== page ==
Banzai Pipeline, Oahu, HAWAII – January 26, 2011 — With a perfect 10 from Ian Walsh, and a dose of trademark Bruce Irons brilliance to reinvigorate the local drive, the Hawaiian contingent at the Volcom Pipe Pro tapped into a rhythm all their own today. As defending event champion Jamie O’Brien prepares to make his first appearance here tomorrow, the local barrel-riding force is gaining momentum right in time for the final day.
In excellent 8-foot surf, eight of the top 10 scoring tubes today were laid down by Hawaii surfers, including the 10 and an 8.27 from Maui’s Ian Walsh, and a stand-alone 9-point ride from Irons that left even him in disbelief.
Stealing a moment away from his larger role in his family’s life on Kauai, Bruce Irons found himself in a world of his own in the barrel at Backdoor today; so much so that he had no idea that his only real score – a nine – was the best wave ridden in his heat and more than enough to move him forward in the competition. He disappeared off into the free-surfing lineup after the heat, looking like he needed a moment alone, before making his way back half an hour later. Speaking in an interview on the beach, he was shocked to learn that he was still in the running.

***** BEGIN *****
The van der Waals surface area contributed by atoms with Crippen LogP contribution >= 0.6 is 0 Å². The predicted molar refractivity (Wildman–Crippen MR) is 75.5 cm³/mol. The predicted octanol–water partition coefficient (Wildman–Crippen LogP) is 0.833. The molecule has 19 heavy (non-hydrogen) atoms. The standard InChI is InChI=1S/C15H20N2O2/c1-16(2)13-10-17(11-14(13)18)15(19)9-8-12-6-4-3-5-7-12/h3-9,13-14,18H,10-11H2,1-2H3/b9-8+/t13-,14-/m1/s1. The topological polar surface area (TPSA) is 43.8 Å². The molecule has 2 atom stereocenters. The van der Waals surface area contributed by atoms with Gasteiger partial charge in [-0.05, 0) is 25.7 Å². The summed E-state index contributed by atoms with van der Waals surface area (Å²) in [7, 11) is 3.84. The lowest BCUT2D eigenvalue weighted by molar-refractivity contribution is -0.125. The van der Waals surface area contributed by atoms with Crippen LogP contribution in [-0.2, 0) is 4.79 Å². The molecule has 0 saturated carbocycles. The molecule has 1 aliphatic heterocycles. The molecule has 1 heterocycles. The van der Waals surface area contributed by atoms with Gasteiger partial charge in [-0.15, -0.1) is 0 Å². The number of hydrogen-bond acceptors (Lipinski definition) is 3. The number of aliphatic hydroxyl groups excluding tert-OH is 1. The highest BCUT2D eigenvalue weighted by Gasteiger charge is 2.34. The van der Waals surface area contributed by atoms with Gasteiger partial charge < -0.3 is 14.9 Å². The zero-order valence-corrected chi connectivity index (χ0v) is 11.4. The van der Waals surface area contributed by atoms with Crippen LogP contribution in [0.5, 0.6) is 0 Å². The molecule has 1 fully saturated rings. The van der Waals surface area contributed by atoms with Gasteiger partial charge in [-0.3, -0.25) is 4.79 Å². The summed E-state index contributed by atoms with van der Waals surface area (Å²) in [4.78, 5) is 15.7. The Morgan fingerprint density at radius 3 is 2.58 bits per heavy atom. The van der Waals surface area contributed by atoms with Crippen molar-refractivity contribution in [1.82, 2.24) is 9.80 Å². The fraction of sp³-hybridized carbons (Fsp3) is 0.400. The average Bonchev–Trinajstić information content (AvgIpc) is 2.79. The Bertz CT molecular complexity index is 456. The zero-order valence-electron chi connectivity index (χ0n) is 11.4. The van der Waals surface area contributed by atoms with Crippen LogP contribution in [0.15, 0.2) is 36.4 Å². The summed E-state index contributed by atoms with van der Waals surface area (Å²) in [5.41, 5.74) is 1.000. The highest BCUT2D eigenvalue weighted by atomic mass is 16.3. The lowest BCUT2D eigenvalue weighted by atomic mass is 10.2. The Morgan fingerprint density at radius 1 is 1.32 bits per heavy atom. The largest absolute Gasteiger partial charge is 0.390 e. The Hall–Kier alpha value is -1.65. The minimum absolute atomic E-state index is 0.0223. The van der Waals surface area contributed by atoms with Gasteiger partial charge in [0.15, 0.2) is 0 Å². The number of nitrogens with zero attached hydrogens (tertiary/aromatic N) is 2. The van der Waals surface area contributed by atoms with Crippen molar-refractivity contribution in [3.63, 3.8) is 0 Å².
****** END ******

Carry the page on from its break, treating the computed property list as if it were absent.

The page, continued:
“You know, Pipe is different from everywhere else…It’s like, where time stands still. If you could bottle that up and give it to someone who doesn’t know anything about surfing, that feeling, you’d be a millionaire! All my thoughts, everything is out the window and it’s pure joy, excitement, euphoria. It’s a real nice feeling. It’s very peaceful.
“You drop in, you’re concentrating, and then you get in the barrel and you’re mesmerized, and then….none of this even exists and then as you come out of the barrel, reality sets back in. You can hear the commentator, wooahh! And you’re like…..back to the real world. I just wanna go back inside. I don’t know, it’s a trip.
“I haven’t really surfed a contest (lately) and it felt good. The reality I came out to was I lost. But it’s only a contest and I don’t really do them anymore.”
At this point, Bruce was informed that he had actually advanced. “No, I don’t think I did….I got a 9 and a zero, maybe a 1. Really?! I thought I lost! I was just staying out there blowing off steam!”